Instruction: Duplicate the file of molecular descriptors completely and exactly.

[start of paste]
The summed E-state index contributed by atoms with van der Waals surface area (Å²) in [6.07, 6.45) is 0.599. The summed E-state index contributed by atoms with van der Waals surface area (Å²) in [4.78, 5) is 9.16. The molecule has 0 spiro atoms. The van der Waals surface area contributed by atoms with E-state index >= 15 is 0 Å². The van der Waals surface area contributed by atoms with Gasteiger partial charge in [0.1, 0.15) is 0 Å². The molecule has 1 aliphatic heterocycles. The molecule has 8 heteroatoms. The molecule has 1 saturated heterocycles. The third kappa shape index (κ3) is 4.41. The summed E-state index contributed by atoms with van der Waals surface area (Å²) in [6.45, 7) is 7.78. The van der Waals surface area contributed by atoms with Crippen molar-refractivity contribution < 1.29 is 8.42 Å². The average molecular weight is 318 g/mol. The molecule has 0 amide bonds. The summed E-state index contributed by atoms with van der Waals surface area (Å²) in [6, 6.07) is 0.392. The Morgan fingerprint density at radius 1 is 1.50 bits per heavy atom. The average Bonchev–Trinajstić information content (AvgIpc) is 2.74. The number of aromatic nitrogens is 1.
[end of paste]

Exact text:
The summed E-state index contributed by atoms with van der Waals surface area (Å²) in [6.07, 6.45) is 0.599. The summed E-state index contributed by atoms with van der Waals surface area (Å²) in [4.78, 5) is 9.16. The molecule has 0 spiro atoms. The van der Waals surface area contributed by atoms with E-state index >= 15 is 0 Å². The van der Waals surface area contributed by atoms with Gasteiger partial charge in [0.1, 0.15) is 0 Å². The molecule has 1 aliphatic heterocycles. The molecule has 8 heteroatoms. The molecule has 1 saturated heterocycles. The third kappa shape index (κ3) is 4.41. The summed E-state index contributed by atoms with van der Waals surface area (Å²) in [6.45, 7) is 7.78. The van der Waals surface area contributed by atoms with Crippen molar-refractivity contribution < 1.29 is 8.42 Å². The average molecular weight is 318 g/mol. The molecule has 0 amide bonds. The summed E-state index contributed by atoms with van der Waals surface area (Å²) in [6, 6.07) is 0.392. The Morgan fingerprint density at radius 1 is 1.50 bits per heavy atom. The average Bonchev–Trinajstić information content (AvgIpc) is 2.74. The number of aromatic nitrogens is 1.